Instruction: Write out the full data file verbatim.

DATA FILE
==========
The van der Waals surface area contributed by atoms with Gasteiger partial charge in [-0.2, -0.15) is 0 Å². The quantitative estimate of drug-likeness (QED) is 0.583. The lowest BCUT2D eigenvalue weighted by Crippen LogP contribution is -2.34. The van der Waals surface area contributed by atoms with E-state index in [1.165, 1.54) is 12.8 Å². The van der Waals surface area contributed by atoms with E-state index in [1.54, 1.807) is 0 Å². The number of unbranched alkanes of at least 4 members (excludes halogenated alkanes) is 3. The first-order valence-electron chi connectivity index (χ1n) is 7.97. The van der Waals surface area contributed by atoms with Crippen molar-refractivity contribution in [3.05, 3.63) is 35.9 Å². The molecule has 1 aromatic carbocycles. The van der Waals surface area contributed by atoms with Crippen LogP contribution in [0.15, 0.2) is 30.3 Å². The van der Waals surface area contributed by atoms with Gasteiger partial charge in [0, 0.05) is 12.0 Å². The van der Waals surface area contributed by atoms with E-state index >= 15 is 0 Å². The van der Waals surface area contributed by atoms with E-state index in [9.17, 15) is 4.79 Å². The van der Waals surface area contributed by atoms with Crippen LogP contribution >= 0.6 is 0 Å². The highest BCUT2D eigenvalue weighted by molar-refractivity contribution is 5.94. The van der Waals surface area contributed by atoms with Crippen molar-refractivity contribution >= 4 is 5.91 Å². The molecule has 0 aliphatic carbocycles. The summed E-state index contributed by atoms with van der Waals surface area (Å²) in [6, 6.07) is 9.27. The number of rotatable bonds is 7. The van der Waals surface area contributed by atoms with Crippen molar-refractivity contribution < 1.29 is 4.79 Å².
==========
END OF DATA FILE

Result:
The van der Waals surface area contributed by atoms with Gasteiger partial charge in [-0.2, -0.15) is 0 Å². The quantitative estimate of drug-likeness (QED) is 0.583. The lowest BCUT2D eigenvalue weighted by Crippen LogP contribution is -2.34. The van der Waals surface area contributed by atoms with E-state index in [1.165, 1.54) is 12.8 Å². The van der Waals surface area contributed by atoms with E-state index in [1.54, 1.807) is 0 Å². The number of unbranched alkanes of at least 4 members (excludes halogenated alkanes) is 3. The first-order valence-electron chi connectivity index (χ1n) is 7.97. The van der Waals surface area contributed by atoms with Crippen molar-refractivity contribution in [3.05, 3.63) is 35.9 Å². The molecule has 1 aromatic carbocycles. The van der Waals surface area contributed by atoms with Crippen LogP contribution in [0.15, 0.2) is 30.3 Å². The van der Waals surface area contributed by atoms with Gasteiger partial charge in [0, 0.05) is 12.0 Å². The van der Waals surface area contributed by atoms with E-state index >= 15 is 0 Å². The van der Waals surface area contributed by atoms with E-state index in [9.17, 15) is 4.79 Å². The van der Waals surface area contributed by atoms with Crippen LogP contribution >= 0.6 is 0 Å². The highest BCUT2D eigenvalue weighted by molar-refractivity contribution is 5.94. The van der Waals surface area contributed by atoms with Crippen molar-refractivity contribution >= 4 is 5.91 Å². The molecule has 0 aliphatic carbocycles. The summed E-state index contributed by atoms with van der Waals surface area (Å²) in [6, 6.07) is 9.27. The number of rotatable bonds is 7. The van der Waals surface area contributed by atoms with Crippen molar-refractivity contribution < 1.29 is 4.79 Å².